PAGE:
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Living mulch for weed management in organic vegetable cropping systems under Mediterranean and North European conditions

  • Corrado Ciaccia (a1), Hanne Lakkenborg Kristensen (a2), Gabriele Campanelli (a3), Yue Xie (a2), Elena Testani (a1), Fabrizio Leteo (a2) and Stefano Canali (a1)...
Abstract

The aim of this study was to investigate the effect of growing in-season agro-ecological service crops as living mulch (LM) with vegetable crops, exploiting their potential to suppress weeds by filling the ecological niches otherwise occupied by weeds. Two field experiments were carried out in Denmark and Italy to compare different LM introduction strategies in organic vegetable cropping systems. In Denmark, leek (Allium porrum L.) was grown with dyers woad (Isatis tinctoria L.) LM strips, while cauliflower (Brassica oleracea L. var. botrytis) was intercropped with a broad sowed burr medic (Medicago polimorpha L., var. anglona) in Italy. Two LM times of sowing relative to cash crop transplanting––an early sowing (es LM) and a late sowing (ls LM)––were compared with a control with no LM (no LM). The effects of LM treatment on crop competitiveness, LM smother effect and weed populations were evaluated by direct measurement, visual estimation and competitive index methods. Comparison among hybrid and open pollinated cultivar responses to LM introduction was also performed. Results showed a significant higher cash crop biomass in ls LM than in es LM, with comparable yield to the weeded controls, except for es LM in Italy. Moreover, in the Danish experiment, the LM and weed biomasses were up to 5 times lower in the es LM and ls LM treatments than the weed biomass alone in no LM treatment. Reduction in weed biomass and abundance was observed also in ls LM in the Italian trial. Similarly, the competitive balance (Cb), which quantifies the ability of the cash crop to compete with neighbours, was higher in the es LM (+0.29) and ls LM (+0.72) compared with unweeded no LM control (−0.86) in Denmark. In the Italian experiment, the cauliflower showed more competitive ability against neighbours in ls LM (+0.53) and was a weak competitor in es LM (−1.51). The cash crop had higher competitive ability against LM (Cbc-lm) when sowing was more delayed in both experiments, while, in the Italian trial, the LM was more competitive against weeds (Cblm-w) in ls LM (+1.54) than in es LM (−0.41). The slight differences observed for biomass and competitive ability between the tested cultivars, highlighted similar suitability of both hybrid and open-pollinated cultivars to grow with LM. Our findings suggest the viability of the introduced LM in managing weeds and avoiding a smother effect on the crop, with particular effectiveness with delayed LM sowing.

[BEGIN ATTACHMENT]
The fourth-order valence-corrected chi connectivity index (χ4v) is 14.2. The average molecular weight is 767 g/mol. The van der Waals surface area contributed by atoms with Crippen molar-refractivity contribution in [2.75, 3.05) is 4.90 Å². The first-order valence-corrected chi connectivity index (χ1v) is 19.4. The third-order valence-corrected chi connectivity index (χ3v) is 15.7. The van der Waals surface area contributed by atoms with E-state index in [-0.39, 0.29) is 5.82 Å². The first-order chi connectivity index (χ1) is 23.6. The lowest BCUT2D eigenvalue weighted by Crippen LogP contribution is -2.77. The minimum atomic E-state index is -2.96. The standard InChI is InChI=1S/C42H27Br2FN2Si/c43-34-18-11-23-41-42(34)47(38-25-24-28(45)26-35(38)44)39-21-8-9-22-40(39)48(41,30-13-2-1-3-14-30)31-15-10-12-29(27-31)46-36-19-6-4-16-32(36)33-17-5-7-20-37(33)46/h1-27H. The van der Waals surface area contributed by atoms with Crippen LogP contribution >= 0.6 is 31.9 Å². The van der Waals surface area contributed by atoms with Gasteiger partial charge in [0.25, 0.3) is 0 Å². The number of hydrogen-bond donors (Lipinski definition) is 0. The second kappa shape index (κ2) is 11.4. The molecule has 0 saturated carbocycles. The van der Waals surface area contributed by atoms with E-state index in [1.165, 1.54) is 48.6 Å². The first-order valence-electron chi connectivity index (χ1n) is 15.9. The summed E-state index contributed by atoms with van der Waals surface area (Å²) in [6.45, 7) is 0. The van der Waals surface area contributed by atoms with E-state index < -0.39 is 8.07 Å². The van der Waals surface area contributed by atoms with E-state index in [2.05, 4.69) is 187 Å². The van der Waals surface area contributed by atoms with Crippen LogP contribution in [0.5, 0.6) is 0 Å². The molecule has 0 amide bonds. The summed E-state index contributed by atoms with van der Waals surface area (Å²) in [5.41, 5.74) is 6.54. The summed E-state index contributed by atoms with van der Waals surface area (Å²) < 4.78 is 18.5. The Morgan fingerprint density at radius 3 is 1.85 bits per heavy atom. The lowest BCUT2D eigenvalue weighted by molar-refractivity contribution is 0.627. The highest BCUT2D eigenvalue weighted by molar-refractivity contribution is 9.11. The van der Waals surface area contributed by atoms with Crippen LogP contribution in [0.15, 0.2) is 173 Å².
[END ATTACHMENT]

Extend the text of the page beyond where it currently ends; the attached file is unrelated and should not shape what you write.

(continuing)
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* Corresponding author: corrado.ciaccia@entecra.it
References
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